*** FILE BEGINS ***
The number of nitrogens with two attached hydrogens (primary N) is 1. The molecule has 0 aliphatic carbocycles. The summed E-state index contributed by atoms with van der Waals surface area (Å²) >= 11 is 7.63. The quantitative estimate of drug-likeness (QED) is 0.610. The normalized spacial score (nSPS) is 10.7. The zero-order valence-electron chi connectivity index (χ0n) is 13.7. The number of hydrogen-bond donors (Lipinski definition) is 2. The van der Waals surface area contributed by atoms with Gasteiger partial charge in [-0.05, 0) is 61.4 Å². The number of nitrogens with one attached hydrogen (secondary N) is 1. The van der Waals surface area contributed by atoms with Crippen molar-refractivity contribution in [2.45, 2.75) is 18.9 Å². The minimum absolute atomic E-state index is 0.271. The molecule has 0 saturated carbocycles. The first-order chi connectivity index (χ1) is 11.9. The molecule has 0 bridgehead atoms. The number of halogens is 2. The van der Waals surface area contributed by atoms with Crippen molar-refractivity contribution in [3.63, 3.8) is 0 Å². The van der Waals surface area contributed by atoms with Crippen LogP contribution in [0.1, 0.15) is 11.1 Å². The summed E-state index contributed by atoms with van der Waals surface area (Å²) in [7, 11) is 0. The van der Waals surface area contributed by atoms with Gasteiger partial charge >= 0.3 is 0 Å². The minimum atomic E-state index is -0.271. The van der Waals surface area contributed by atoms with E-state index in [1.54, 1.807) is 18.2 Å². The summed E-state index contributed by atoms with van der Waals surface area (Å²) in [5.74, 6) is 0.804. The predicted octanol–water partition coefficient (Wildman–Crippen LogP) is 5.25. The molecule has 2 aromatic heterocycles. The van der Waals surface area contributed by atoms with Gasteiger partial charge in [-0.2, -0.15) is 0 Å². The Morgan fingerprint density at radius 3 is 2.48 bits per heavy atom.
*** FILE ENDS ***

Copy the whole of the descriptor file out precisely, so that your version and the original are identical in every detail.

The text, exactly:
The number of nitrogens with two attached hydrogens (primary N) is 1. The molecule has 0 aliphatic carbocycles. The summed E-state index contributed by atoms with van der Waals surface area (Å²) >= 11 is 7.63. The quantitative estimate of drug-likeness (QED) is 0.610. The normalized spacial score (nSPS) is 10.7. The zero-order valence-electron chi connectivity index (χ0n) is 13.7. The number of hydrogen-bond donors (Lipinski definition) is 2. The van der Waals surface area contributed by atoms with Gasteiger partial charge in [-0.05, 0) is 61.4 Å². The number of nitrogens with one attached hydrogen (secondary N) is 1. The van der Waals surface area contributed by atoms with Crippen molar-refractivity contribution in [2.45, 2.75) is 18.9 Å². The minimum absolute atomic E-state index is 0.271. The molecule has 0 saturated carbocycles. The first-order chi connectivity index (χ1) is 11.9. The molecule has 0 bridgehead atoms. The number of halogens is 2. The van der Waals surface area contributed by atoms with Crippen molar-refractivity contribution in [3.63, 3.8) is 0 Å². The van der Waals surface area contributed by atoms with Crippen LogP contribution in [0.1, 0.15) is 11.1 Å². The summed E-state index contributed by atoms with van der Waals surface area (Å²) in [7, 11) is 0. The van der Waals surface area contributed by atoms with Gasteiger partial charge >= 0.3 is 0 Å². The minimum atomic E-state index is -0.271. The van der Waals surface area contributed by atoms with E-state index in [1.54, 1.807) is 18.2 Å². The summed E-state index contributed by atoms with van der Waals surface area (Å²) in [5.74, 6) is 0.804. The predicted octanol–water partition coefficient (Wildman–Crippen LogP) is 5.25. The molecule has 2 aromatic heterocycles. The van der Waals surface area contributed by atoms with Gasteiger partial charge in [-0.2, -0.15) is 0 Å². The Morgan fingerprint density at radius 3 is 2.48 bits per heavy atom.